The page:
Around March or April of this year, potty interest peaked for all of us.  We were tired of shelling out the money for expensive training pants and/or dealing with the leaks in her cloth diapers (we resumed using these sometimes so she would sense when she was wet).  She started sticking her hands down her backside after a BM, disgusted with what she found.  (SUCH a GROSS experience for both of us!)   And she wanted to wear big girl panties.  So here’s what we did:

We made a sticker page to hang in the bathroom.  She earned “stickers for pees, candies for poops.”  (A suggestion with the whole candy thing:  give only a few M&M’s or chocolate chips.  I made the mistake of letting her take a handful when she went and that led to some sugar fueled days.  Also, I don’t like the food coloring in M&Ms, so we switched to a homemade cookie, animal crackers, or chocolate chips based on what motivated her on that particular day.)  We told her that if she went for a whole day with only one or two accidents, she could wear big girl underwear.  After a period of weeks, and obsessive reading of Girls’ Potty Time, a potty training book she loves, we switched to underwear like the big girls in the book.  Another incentive was the “potty party” we promised to her when she would go all the time on the potty.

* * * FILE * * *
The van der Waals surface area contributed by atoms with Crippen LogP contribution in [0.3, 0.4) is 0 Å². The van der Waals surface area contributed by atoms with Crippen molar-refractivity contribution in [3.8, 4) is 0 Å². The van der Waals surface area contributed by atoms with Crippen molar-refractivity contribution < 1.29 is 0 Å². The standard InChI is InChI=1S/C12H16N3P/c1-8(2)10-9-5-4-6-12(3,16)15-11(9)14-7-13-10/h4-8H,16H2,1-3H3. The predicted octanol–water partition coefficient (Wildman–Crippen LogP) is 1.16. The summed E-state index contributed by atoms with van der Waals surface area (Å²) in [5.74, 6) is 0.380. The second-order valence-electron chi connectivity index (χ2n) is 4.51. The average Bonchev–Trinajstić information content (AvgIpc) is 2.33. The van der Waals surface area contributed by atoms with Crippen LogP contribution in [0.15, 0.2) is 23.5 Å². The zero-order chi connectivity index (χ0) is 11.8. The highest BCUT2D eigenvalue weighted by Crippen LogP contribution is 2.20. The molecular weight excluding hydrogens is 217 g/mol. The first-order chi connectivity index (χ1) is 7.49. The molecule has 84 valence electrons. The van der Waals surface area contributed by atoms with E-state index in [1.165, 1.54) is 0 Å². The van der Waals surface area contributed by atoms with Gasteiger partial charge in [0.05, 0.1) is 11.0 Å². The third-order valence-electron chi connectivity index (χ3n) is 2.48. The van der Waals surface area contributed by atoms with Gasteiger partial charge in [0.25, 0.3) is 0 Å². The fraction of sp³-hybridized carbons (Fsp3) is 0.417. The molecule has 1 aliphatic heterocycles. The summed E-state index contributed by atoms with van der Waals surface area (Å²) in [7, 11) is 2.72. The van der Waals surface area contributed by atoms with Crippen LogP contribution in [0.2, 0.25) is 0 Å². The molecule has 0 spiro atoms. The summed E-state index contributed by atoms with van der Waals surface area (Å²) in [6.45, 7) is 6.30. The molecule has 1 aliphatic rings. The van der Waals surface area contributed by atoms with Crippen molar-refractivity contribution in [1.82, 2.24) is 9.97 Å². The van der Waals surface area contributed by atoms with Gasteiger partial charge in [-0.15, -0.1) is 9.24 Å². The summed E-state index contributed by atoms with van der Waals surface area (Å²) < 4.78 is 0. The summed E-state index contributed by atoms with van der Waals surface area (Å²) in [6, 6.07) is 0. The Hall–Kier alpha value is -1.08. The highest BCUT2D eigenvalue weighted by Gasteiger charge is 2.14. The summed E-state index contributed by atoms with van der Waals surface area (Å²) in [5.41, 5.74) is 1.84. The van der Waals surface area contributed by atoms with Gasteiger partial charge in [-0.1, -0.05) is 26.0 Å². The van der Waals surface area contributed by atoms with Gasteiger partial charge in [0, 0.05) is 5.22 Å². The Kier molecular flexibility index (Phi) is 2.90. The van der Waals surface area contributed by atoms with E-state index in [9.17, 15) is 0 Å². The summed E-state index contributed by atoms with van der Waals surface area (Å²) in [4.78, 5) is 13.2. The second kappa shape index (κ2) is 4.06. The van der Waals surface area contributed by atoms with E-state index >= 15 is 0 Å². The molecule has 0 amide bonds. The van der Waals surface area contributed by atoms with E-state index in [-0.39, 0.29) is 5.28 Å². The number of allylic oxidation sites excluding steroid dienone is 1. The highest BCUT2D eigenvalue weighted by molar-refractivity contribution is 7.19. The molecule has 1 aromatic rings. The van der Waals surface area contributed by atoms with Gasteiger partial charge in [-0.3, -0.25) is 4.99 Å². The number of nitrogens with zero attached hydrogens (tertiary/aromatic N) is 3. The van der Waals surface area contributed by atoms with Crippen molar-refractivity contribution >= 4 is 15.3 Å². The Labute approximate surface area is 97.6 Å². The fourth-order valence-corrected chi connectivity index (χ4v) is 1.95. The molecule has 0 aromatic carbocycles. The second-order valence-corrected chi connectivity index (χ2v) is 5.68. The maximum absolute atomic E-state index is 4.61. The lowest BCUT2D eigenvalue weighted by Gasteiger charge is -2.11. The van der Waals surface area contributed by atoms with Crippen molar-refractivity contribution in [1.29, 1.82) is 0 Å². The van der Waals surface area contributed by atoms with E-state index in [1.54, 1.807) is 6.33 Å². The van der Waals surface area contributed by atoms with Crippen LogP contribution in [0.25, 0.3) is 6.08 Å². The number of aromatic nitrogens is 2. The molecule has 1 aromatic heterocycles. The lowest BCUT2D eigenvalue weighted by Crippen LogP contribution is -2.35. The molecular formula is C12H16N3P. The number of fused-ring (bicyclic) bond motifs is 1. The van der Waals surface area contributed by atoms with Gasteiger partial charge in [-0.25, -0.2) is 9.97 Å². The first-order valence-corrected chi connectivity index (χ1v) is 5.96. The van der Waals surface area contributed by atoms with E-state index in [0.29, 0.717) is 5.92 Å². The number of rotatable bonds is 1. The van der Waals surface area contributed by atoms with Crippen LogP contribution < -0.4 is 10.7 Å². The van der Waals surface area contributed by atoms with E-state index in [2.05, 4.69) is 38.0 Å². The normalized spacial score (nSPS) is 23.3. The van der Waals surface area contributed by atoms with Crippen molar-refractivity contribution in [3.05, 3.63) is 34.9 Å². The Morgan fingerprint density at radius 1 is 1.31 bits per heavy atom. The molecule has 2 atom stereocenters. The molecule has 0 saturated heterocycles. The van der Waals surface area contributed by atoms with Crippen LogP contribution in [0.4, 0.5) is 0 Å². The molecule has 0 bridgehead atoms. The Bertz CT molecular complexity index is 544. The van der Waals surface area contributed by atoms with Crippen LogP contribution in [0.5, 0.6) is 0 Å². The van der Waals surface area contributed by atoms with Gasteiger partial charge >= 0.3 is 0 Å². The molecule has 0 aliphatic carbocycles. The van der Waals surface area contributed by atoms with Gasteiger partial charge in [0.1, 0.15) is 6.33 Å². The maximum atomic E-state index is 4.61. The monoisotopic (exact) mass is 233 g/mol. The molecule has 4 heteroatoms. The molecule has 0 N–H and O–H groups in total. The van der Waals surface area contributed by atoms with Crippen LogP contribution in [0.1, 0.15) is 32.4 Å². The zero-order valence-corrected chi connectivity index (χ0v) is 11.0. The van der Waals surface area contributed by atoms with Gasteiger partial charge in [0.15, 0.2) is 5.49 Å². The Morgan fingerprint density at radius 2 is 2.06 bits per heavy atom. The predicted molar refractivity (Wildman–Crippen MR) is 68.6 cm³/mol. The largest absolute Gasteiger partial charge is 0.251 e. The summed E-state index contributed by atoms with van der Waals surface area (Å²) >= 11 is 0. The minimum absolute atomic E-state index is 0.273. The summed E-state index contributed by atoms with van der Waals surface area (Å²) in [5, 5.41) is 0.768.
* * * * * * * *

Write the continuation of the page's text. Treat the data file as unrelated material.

The week finally arrived when she wore underwear all week, having spots of accidents but making a concerted effort to go every time.  We set the timer as a reminder, but if she said she did not have to go, for the most part, I didn’t push it.  She did learn that when I reminded her to go, and she didn’t go, she might have an accident.    There were a few days when we seemed to have more accidents than either she or I would like.  When we both were feeling burned out of potty training, we sometimes made use of training pants so that we could get a break and relieve some of the pressure.  Typically, this was late morning, right around lunch, when we both were busy eating and getting ready for naptime.  After naptime, we would try using real underwear again.